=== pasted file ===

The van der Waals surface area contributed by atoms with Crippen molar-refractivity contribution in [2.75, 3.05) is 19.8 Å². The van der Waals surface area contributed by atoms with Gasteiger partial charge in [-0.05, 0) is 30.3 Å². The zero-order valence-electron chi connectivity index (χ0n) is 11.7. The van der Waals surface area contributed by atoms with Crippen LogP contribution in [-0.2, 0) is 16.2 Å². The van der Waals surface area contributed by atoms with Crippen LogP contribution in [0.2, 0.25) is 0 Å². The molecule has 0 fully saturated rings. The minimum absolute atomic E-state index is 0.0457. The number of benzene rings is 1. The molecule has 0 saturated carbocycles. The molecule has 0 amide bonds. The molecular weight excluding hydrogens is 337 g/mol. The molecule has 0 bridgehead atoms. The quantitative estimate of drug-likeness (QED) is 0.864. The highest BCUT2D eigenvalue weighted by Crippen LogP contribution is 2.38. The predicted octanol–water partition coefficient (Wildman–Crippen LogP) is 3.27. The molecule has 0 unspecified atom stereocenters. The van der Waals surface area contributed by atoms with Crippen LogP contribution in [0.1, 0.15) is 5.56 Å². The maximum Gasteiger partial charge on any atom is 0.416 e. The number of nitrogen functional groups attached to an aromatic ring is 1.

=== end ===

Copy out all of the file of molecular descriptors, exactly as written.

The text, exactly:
The van der Waals surface area contributed by atoms with Crippen molar-refractivity contribution in [2.75, 3.05) is 19.8 Å². The van der Waals surface area contributed by atoms with Gasteiger partial charge in [-0.05, 0) is 30.3 Å². The zero-order valence-electron chi connectivity index (χ0n) is 11.7. The van der Waals surface area contributed by atoms with Crippen LogP contribution in [-0.2, 0) is 16.2 Å². The van der Waals surface area contributed by atoms with Crippen LogP contribution in [0.2, 0.25) is 0 Å². The molecule has 0 fully saturated rings. The minimum absolute atomic E-state index is 0.0457. The number of benzene rings is 1. The molecule has 0 saturated carbocycles. The molecule has 0 amide bonds. The molecular weight excluding hydrogens is 337 g/mol. The molecule has 0 bridgehead atoms. The quantitative estimate of drug-likeness (QED) is 0.864. The highest BCUT2D eigenvalue weighted by Crippen LogP contribution is 2.38. The predicted octanol–water partition coefficient (Wildman–Crippen LogP) is 3.27. The molecule has 0 unspecified atom stereocenters. The van der Waals surface area contributed by atoms with Crippen LogP contribution in [0.1, 0.15) is 5.56 Å². The maximum Gasteiger partial charge on any atom is 0.416 e. The number of nitrogen functional groups attached to an aromatic ring is 1.